We knew people in one of the affected communities as we had traveled to the same rural village over several years and we had a connection with the people there and so as our group met, we struggled with how to respond.  One of the important questions we pondered is whether we should actually take the money raised for the trip and send it to the people there.  We asked the trip organizers in the country to visit the people and ask what they wanted us to do and how we might be of help, and they came back with an answer.  The community said that they still wanted us to come.  The students did end up taking up collections at the college for hurricane relief and so we were able to bring a sizable donation of funds as well as medical supplies with us when we went in March of that year.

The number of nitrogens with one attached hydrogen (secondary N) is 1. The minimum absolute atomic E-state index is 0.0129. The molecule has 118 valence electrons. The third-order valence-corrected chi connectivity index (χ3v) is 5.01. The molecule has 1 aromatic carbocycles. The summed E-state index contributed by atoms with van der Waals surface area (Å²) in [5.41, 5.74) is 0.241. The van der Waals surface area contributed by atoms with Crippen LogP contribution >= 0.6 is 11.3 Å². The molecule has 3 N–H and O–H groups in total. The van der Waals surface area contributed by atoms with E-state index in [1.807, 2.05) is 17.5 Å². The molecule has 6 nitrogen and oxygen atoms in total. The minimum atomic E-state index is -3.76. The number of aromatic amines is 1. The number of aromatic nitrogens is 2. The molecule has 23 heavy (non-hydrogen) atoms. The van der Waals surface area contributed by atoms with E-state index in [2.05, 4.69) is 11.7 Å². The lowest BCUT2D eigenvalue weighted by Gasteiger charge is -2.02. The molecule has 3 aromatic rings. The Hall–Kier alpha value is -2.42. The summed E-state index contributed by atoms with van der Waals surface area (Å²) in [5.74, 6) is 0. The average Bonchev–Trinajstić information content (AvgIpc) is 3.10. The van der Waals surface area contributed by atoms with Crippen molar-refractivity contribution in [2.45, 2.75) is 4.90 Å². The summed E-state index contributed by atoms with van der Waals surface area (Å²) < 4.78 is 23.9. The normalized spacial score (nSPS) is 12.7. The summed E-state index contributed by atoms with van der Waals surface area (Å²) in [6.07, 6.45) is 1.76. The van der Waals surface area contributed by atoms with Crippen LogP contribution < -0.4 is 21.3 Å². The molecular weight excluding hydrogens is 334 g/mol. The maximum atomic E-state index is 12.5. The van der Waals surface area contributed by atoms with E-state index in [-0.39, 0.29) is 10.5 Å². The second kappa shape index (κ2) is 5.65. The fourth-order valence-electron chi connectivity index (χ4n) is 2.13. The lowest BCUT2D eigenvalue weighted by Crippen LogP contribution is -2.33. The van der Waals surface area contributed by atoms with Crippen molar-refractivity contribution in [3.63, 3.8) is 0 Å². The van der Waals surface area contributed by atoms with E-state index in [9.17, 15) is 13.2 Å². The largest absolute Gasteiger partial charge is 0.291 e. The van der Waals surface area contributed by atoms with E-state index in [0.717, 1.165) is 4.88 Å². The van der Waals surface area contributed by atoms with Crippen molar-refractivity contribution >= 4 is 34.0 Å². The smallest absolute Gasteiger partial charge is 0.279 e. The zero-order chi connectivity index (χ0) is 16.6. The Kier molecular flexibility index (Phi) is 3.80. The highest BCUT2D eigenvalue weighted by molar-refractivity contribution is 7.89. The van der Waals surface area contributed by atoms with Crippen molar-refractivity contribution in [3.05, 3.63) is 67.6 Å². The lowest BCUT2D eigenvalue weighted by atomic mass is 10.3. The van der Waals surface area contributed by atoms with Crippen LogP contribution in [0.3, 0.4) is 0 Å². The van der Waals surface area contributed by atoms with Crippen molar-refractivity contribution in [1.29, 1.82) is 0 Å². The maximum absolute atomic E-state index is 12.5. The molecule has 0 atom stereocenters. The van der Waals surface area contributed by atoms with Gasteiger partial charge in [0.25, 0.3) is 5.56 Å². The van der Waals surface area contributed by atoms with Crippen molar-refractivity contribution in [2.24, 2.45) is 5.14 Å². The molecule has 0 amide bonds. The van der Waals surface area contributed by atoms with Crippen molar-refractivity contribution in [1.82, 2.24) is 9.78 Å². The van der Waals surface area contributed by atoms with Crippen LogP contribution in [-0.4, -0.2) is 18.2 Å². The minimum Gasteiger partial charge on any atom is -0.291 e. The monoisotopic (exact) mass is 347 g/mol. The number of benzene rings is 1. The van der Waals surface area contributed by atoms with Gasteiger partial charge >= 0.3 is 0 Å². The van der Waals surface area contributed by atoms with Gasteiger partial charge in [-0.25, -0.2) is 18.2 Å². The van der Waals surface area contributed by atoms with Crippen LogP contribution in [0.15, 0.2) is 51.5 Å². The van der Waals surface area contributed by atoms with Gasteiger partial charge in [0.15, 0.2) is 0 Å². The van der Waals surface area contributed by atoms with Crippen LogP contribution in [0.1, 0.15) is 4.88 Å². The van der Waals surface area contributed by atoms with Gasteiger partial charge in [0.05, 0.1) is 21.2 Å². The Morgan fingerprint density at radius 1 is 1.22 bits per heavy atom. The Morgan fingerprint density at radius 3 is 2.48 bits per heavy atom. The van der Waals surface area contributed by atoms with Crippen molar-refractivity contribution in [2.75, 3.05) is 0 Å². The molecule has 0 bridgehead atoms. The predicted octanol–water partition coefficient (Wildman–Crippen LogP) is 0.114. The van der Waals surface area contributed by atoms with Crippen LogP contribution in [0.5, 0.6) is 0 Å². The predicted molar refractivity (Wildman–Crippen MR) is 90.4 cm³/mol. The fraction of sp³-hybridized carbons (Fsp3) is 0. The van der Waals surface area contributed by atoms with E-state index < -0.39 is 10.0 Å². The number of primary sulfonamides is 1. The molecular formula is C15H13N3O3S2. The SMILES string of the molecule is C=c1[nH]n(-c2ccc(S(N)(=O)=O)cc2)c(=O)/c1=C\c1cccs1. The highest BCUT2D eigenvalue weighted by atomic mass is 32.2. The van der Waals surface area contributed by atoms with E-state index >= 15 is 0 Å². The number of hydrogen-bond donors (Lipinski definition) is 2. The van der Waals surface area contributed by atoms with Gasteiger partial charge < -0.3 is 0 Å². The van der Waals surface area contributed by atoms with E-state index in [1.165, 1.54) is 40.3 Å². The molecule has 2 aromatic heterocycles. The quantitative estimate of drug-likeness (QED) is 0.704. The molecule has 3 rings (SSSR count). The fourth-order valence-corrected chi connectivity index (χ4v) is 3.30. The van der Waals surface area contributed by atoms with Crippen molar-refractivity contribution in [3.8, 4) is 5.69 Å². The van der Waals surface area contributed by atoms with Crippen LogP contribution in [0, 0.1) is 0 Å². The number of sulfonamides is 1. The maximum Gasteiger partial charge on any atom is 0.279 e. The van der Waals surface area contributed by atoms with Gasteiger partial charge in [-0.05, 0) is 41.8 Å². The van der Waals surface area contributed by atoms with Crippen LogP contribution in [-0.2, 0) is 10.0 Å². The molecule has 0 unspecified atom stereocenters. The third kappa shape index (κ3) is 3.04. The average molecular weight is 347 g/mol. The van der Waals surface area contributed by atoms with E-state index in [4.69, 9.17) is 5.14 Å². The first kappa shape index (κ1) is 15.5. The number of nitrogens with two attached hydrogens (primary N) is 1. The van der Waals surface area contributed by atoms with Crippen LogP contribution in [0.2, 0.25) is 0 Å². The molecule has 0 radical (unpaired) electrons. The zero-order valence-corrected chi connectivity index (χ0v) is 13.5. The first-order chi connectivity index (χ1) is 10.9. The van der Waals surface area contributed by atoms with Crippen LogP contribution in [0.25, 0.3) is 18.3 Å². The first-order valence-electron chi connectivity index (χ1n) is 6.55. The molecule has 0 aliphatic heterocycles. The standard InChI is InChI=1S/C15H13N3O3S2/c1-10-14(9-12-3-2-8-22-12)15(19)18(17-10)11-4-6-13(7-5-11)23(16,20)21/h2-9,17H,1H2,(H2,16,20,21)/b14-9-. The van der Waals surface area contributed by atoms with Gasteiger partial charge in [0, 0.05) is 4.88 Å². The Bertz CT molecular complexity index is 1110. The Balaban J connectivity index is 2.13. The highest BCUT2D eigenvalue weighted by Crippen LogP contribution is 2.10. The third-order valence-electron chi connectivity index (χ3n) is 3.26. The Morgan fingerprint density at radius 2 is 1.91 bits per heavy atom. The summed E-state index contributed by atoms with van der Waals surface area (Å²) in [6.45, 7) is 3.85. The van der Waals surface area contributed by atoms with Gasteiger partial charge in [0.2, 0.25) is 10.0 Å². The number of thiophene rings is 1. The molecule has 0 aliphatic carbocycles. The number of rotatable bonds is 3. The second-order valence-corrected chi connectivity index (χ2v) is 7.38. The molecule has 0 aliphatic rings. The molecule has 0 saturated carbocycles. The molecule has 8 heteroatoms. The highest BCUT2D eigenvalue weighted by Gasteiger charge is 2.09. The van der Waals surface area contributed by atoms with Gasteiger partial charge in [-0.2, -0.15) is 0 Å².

I recall that our travel was very difficult when we arrived in the country.  If the roads were bumpy and dusty during other visits, that visit the roads were awful and nearly impossible to navigate.  But we arrived and we spent much of our time listening.  The people in the community had so many stories to share.  They cried as they told us about clinging to treetops, holding their babies in their arms and about how they had survived by rationing the limited food and water in the village. For more than a month, they had eaten nothing more than a tortilla and salt per day with little clean drinking water.  It was a miracle that they had survived, but they helped one another out and they came through it, by supporting one another and by their absolute belief that God was with them in their suffering and struggle. It meant something to them to have us come and be with them, walk with them, and let them tell us how they had come through this ordeal and trauma.  I suppose the most important thing we were able to offer was our presence, our witness to their stories and their pain.  We were able to sit with them during such a painful time.  And as I’ve learned myself over many years, sometimes showing up is the most important thing we can do when someone has been through a significant loss or time of great sorrow.